The Congress of Vienna formally recognized replacement of the Holy Roman Empire and its more than 240 states with the German Confederation of 39 states, including four free cities. The confederation was represented by a powerless assembly. Opinions differed on what the new confederation should be. Many Germans wanted to fashion a liberal, progressive government on British and French models, with a constitution guaranteeing popular representation, trial by jury, and free speech. They also hoped for national unification. Such ideas were especially popular among middle-class professionals and university students. These aims also appealed to the various restive peoples within the Austrian empire.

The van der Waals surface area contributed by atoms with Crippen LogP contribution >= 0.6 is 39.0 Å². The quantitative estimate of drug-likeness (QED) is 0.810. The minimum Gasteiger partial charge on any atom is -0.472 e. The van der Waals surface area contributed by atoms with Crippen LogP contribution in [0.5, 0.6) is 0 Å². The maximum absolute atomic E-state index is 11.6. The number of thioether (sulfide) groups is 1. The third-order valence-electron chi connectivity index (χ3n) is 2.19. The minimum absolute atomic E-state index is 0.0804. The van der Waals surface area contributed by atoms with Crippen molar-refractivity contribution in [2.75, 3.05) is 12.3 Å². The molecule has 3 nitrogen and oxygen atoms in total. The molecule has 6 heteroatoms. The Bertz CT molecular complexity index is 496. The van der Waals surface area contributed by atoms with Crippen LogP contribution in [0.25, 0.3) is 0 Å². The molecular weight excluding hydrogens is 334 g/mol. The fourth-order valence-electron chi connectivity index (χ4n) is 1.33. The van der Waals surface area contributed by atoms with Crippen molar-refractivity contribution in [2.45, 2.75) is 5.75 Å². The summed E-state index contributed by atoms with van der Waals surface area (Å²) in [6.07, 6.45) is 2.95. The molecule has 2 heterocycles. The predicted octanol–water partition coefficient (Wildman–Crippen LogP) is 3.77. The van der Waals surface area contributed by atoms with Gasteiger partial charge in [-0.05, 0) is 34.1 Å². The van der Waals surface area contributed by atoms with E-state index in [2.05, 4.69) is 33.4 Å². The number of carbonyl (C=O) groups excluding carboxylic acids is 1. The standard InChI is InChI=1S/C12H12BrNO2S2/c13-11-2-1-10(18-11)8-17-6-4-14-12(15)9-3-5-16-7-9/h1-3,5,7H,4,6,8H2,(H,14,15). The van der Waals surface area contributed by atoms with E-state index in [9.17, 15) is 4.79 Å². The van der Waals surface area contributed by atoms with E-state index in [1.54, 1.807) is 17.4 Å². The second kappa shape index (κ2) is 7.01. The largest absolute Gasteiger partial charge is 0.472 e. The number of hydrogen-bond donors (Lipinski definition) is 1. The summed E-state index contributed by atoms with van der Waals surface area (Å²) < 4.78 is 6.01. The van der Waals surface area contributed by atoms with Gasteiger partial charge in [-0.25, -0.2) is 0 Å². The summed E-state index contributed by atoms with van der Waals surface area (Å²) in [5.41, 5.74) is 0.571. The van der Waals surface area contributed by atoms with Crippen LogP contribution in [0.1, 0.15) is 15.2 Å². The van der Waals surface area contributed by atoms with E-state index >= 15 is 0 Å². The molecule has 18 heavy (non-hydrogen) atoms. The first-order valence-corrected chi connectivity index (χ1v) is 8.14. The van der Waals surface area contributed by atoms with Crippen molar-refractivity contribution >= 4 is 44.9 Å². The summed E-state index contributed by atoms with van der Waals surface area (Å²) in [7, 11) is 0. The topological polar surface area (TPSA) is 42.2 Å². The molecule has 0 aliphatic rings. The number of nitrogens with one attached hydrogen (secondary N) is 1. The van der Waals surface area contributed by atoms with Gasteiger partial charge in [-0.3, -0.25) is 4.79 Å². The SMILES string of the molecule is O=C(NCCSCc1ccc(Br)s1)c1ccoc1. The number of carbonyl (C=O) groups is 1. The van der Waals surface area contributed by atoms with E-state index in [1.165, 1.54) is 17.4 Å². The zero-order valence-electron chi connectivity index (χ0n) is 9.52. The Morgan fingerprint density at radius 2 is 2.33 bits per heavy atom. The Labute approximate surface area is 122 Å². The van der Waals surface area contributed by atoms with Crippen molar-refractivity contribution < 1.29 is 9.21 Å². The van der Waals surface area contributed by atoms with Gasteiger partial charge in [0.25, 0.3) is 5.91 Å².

Liberalism and nationalism were bitterly opposed by the rulers of Prussia and Austria, as well as by the recently crowned kings of Bavaria, Hannover, Württemberg, and Saxony, who begrudgingly granted constitutions and dreaded any encroachment on their individual power. Austria, Prussia, Russia, and Britain formed the Quadruple Alliance to suppress—by force if necessary—any threat to the Vienna settlement. At an 1819 conference of German rulers in Karlsbad, Austrian foreign minister Prince Klemens von Metternich proposed governmental action to prevent any potential revolutionary activity in the German Confederation. This was supported by the German rulers, who pushed it through the confederation’s assembly. Frederick William III of Prussia blocked reforms planned by his ministers. In 1834 Prussia organized a customs union of 18 German states, which Austria refused to join. While this organization facilitated economic growth throughout Germany, its political significance as an early German union was minor. "Germany" © Emmanuel BUCHOT, Encarta, Wikipedia
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